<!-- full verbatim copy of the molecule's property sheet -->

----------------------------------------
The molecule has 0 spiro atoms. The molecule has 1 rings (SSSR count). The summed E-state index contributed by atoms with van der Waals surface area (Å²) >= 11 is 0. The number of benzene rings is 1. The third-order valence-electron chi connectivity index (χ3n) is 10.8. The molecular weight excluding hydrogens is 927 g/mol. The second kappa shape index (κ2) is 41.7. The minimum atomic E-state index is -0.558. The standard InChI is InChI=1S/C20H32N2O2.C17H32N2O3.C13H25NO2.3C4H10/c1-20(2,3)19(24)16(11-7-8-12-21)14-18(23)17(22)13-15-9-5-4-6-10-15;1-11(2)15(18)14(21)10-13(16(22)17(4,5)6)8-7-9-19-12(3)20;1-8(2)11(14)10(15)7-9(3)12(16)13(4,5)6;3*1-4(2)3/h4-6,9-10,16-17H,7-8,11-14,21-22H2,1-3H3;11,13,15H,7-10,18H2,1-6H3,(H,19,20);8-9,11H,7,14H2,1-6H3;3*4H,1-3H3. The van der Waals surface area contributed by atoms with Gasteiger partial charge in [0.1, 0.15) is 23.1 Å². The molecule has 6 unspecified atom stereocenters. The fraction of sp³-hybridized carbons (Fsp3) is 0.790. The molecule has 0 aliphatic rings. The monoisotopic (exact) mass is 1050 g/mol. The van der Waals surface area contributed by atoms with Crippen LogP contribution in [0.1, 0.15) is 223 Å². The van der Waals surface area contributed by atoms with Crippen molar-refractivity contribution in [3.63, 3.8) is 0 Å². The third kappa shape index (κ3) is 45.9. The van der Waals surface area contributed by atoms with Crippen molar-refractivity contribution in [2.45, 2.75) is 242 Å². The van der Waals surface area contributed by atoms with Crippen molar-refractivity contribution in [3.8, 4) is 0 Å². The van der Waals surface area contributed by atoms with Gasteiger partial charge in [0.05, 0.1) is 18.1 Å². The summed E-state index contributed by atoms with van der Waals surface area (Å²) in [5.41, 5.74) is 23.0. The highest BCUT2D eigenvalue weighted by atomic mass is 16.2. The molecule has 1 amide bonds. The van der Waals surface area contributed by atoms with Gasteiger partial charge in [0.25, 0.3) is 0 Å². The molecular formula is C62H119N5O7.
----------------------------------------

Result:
The molecule has 0 spiro atoms. The molecule has 1 rings (SSSR count). The summed E-state index contributed by atoms with van der Waals surface area (Å²) >= 11 is 0. The number of benzene rings is 1. The third-order valence-electron chi connectivity index (χ3n) is 10.8. The molecular weight excluding hydrogens is 927 g/mol. The second kappa shape index (κ2) is 41.7. The minimum atomic E-state index is -0.558. The standard InChI is InChI=1S/C20H32N2O2.C17H32N2O3.C13H25NO2.3C4H10/c1-20(2,3)19(24)16(11-7-8-12-21)14-18(23)17(22)13-15-9-5-4-6-10-15;1-11(2)15(18)14(21)10-13(16(22)17(4,5)6)8-7-9-19-12(3)20;1-8(2)11(14)10(15)7-9(3)12(16)13(4,5)6;3*1-4(2)3/h4-6,9-10,16-17H,7-8,11-14,21-22H2,1-3H3;11,13,15H,7-10,18H2,1-6H3,(H,19,20);8-9,11H,7,14H2,1-6H3;3*4H,1-3H3. The van der Waals surface area contributed by atoms with Gasteiger partial charge in [0.1, 0.15) is 23.1 Å². The molecule has 6 unspecified atom stereocenters. The fraction of sp³-hybridized carbons (Fsp3) is 0.790. The molecule has 0 aliphatic rings. The monoisotopic (exact) mass is 1050 g/mol. The van der Waals surface area contributed by atoms with Crippen LogP contribution in [0.1, 0.15) is 223 Å². The van der Waals surface area contributed by atoms with Crippen molar-refractivity contribution in [3.63, 3.8) is 0 Å². The third kappa shape index (κ3) is 45.9. The van der Waals surface area contributed by atoms with Crippen molar-refractivity contribution in [2.45, 2.75) is 242 Å². The van der Waals surface area contributed by atoms with Crippen molar-refractivity contribution in [3.8, 4) is 0 Å². The van der Waals surface area contributed by atoms with Gasteiger partial charge in [0.05, 0.1) is 18.1 Å². The summed E-state index contributed by atoms with van der Waals surface area (Å²) in [5.41, 5.74) is 23.0. The highest BCUT2D eigenvalue weighted by atomic mass is 16.2. The molecule has 1 amide bonds. The van der Waals surface area contributed by atoms with Gasteiger partial charge in [0.25, 0.3) is 0 Å². The molecular formula is C62H119N5O7.